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When the skiers of the U.S. Alpine team took off November 27 for two final months of pre-Olympic training in Europe, they were by far the best-conditioned, most talented lot ever to represent this country in the sport. The promise of the men's team was particularly bright: three of the U.S. racers, Buddy Werner, Chuck Ferries and Jimmy Heuga, had beaten the very best European skiers in major international events; and two others—Billy Kidd and Bill Marolt—had finished in the top 10 in world competition. Yet before their plane had even touched down at the airport in Geneva, the U.S. Olympic men's team had suddenly been reduced to a pack of losers.
On that day the F�d�ration Internationale de Ski, governing body for all major international ski races, released its seedings for the 1963-64 season, i.e., for the Winter Olympics. These seedings rate the world's best skiers according to their performances in past major events. Even more important, they determine the order in which the competitors will be started in future races. Not one American made the top 10, and only two—Buddy Werner and Bill Marolt, tied for 12th in downhill—were awarded a spot anywhere in the top 15. All the rest were dropped down among the asterisks and the also-rans and thus, in effect, were dropped from any semblance of competition.
U.S. Ski Coach Bob Beattie reacted to the list with a formal protest, calling it "an unfair reflection on the ability of the American team." And J. Stanley Mullin, who represents the U.S. as a vice-president of FIS, fired off an agonized cable to FIS headquarters in Bern, Switzerland. Their complaint was based not so much on wounded feelings about Europe's opinion of American ski racers as on the rotten conditions under which U.S. skiers have now been sentenced to compete. Unlike a running track, a ski course does not stay constant for every man. The first competitors to go through a slalom get the good snow, an even surface with no bad ruts, no place to catch an edge. But as each succeeding skier twists his way down, he cuts up the course, making it treacherous and, inevitably, slower. In the downhill and giant slalom, the late starters are somewhat bothered by ruts but even more by changing snow conditions. As the day wears on, the sun and wind turn the track to an impossible combination of mush and ice. For example, at the 1962 world championships in Chamonix—where the U.S. team finished a strong third behind Austria and France—no racer seeded below the top 10 came in first, second or third. And at the 1960 Winter Olympics in Squaw Valley, all the medalists came from the top 15 seedings.
Thus the crusade by the U.S. men's team to win medals in Innsbruck (SI, Jan. 14 et seq.) has run completely, unexpectedly and unfairly aground. The name of the particular obstruction on which American hopes are now stuck fast is Robert Faure, chairman of the FIS Downhill and Slalom Committee. It is his responsibility alone to produce the seedings, and last summer he worked three to four hours a day every day for three months—on his own, since Faure is a volunteer official—to produce what he considered a fair result. But Faure has other loyalties beside the FIS. He is president of the French Ski Federation's Technical Committee, and editor of its official periodical Ski Fran�ais. Above all, Faure is a chauvinistic European with pronounced views on the quality of American ski competition compared to that of the Continent. He is quite prepared to ignore races run in the U.S., particularly those in which Europeans have met defeat.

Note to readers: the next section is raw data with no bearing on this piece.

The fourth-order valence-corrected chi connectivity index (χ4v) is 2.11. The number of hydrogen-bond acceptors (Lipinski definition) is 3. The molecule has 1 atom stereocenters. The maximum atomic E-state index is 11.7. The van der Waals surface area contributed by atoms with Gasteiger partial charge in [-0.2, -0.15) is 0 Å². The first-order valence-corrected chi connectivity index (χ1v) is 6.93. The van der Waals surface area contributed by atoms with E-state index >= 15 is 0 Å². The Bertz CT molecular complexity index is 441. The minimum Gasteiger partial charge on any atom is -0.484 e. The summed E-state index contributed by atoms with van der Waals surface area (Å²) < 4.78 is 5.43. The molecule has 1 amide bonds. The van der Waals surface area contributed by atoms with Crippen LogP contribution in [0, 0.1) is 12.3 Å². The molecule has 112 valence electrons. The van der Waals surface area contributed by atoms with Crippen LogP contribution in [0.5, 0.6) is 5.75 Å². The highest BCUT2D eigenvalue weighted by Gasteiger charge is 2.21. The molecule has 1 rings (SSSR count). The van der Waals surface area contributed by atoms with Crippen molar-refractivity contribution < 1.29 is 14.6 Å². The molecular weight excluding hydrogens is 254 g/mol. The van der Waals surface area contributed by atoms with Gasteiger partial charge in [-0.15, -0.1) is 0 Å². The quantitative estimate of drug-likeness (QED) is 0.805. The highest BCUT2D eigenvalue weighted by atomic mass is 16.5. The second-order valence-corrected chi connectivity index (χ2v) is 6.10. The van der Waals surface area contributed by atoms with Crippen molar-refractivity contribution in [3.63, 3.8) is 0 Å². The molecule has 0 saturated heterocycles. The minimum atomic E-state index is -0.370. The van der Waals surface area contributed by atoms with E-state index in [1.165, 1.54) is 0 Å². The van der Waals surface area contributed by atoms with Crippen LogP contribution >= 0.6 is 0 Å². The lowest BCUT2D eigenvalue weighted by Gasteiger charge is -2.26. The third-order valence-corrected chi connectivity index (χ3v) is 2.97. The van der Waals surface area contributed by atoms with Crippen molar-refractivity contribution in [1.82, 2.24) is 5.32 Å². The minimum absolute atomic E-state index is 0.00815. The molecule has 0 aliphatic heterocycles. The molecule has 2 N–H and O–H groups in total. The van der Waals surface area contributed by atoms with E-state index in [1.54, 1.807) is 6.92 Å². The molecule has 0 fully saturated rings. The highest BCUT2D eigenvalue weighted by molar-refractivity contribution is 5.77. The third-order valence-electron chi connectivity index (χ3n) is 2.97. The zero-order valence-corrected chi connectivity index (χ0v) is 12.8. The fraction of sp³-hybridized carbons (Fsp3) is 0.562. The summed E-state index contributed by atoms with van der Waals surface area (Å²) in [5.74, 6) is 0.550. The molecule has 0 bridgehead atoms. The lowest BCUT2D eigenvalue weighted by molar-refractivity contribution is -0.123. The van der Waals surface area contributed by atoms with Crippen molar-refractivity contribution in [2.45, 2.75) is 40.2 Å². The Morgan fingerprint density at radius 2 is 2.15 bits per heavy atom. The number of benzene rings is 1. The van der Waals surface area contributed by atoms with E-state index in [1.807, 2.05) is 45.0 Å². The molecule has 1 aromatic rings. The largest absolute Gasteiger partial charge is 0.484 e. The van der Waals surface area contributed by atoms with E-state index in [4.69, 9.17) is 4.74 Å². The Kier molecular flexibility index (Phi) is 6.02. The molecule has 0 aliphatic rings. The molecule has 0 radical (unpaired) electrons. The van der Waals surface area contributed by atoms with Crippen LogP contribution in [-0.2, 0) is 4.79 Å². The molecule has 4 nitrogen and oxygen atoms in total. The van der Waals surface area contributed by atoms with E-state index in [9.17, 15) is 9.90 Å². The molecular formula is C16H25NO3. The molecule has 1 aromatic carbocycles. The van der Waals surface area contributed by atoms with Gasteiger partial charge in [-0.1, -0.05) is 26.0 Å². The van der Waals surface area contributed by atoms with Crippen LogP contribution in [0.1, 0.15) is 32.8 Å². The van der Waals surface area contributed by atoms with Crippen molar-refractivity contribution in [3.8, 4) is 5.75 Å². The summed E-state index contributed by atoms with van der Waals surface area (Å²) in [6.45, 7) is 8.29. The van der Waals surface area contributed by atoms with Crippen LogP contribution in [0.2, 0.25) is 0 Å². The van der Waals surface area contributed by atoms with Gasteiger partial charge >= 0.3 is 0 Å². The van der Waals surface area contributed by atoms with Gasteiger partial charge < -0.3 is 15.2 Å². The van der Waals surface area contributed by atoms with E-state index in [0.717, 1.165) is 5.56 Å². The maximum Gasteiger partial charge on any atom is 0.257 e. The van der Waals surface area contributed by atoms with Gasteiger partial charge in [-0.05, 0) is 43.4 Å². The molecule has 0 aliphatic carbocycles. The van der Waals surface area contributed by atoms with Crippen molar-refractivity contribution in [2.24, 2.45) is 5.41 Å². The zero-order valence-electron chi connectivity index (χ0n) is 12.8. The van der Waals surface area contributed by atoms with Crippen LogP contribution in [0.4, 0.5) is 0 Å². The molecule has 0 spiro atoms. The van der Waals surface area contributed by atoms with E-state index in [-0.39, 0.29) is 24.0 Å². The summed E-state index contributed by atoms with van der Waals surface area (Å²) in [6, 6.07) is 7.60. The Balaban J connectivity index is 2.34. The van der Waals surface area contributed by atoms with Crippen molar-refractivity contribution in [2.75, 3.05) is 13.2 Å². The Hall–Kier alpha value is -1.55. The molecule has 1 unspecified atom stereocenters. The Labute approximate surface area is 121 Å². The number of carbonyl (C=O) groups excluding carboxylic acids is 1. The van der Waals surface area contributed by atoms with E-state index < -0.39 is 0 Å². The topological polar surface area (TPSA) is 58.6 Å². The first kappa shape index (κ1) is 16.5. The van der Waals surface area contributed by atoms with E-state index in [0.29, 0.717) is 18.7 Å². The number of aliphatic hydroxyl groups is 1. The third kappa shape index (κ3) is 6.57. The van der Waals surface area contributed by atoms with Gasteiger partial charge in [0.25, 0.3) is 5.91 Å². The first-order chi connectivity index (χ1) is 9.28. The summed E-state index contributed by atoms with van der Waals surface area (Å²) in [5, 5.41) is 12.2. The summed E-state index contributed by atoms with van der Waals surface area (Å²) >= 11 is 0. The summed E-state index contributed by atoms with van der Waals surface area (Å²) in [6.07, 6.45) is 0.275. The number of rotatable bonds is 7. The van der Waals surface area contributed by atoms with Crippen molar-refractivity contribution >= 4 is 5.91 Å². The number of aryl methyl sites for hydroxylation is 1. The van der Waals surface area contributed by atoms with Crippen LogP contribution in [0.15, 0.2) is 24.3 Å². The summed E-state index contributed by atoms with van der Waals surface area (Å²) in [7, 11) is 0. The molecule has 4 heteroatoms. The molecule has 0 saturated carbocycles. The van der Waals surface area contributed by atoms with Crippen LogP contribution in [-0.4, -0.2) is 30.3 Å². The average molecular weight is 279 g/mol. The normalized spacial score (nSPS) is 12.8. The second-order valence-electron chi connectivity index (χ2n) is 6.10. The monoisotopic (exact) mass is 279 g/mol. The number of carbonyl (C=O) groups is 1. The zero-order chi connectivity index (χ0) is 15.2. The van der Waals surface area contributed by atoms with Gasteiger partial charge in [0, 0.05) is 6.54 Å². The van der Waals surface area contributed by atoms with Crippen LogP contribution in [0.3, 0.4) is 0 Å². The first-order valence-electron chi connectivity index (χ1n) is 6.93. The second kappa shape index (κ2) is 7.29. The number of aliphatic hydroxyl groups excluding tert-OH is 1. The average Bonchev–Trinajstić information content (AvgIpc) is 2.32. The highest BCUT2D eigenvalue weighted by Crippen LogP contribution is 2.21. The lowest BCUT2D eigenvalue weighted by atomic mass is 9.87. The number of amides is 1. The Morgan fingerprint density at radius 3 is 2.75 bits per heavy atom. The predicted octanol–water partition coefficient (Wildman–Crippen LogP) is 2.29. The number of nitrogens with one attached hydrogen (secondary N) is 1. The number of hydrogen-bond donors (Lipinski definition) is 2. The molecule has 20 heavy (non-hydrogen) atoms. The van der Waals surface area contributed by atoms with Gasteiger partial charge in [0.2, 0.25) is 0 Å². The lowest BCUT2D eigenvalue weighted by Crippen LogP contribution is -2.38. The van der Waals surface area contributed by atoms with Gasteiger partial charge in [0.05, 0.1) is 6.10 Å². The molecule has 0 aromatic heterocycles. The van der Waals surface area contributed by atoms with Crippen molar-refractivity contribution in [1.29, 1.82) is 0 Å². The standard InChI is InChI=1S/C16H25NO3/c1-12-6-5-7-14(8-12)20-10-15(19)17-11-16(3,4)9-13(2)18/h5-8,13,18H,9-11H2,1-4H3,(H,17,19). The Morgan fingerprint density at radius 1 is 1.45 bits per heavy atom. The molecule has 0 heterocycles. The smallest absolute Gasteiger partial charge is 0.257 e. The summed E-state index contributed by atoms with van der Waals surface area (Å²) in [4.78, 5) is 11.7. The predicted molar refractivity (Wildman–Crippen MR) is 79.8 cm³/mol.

"I think this list is an accurate reflection of the position and quality of American skiing today," said Faure, as the dark clouds of protest began to swirl around him. '"The Americans have never had so many in the first 15 as they have now."
Well, that's true. At the last Olympics there were no American men seeded in the first 15. Now there are two, and you can't knock progress. But this bit of progress was arrived at through some astonishingly reactionary logic. In the early days of international ski racing, starting positions were thrashed out at a meeting of team captains before each race. "It was like a mass trial with everybody speaking for his clients," recalls one FIS official.
Eight years ago this drumhead method was scrapped in favor of the present seasonal system. In it the winner of every recorded race is given zero points: those that follow are penalized according to the difference between their times and the winner's, the points marked against them derived from a standard—and very sensible—set of tables. The average of a skier's two best results count for seeding, so the competitor with the lowest total is listed first.
If all races were rated equally, this would be a splendid system. But naturally the winner of a small race with a local field should not get the same advantageous rating as the gold-medal winner in a prestigious event like Austria's Hahnenkamm or Switzerland's Lauberhorn. Therefore, winners of local races are assessed penalty points, and their seedings drop accordingly.
Eight years ago when the system first went in, all U.S. races, even the national championships, could by world standards be fairly assessed as local races. American skiers—especially the men—just were not very good. But by 1962 they had surged forward, past Germany, Italy, Norway and even Switzerland to rank third at the world championships, just behind Austria and France. By now American races, with or without foreign entries, are as tough to win as European meets.
But not in the mind of M. Faure. In assessing the 1962-63 season, he levied penalty points against every single event held in the U.S. Since the American team trained and raced exclusively at home last season that means the Americans piled up nothing but penalties.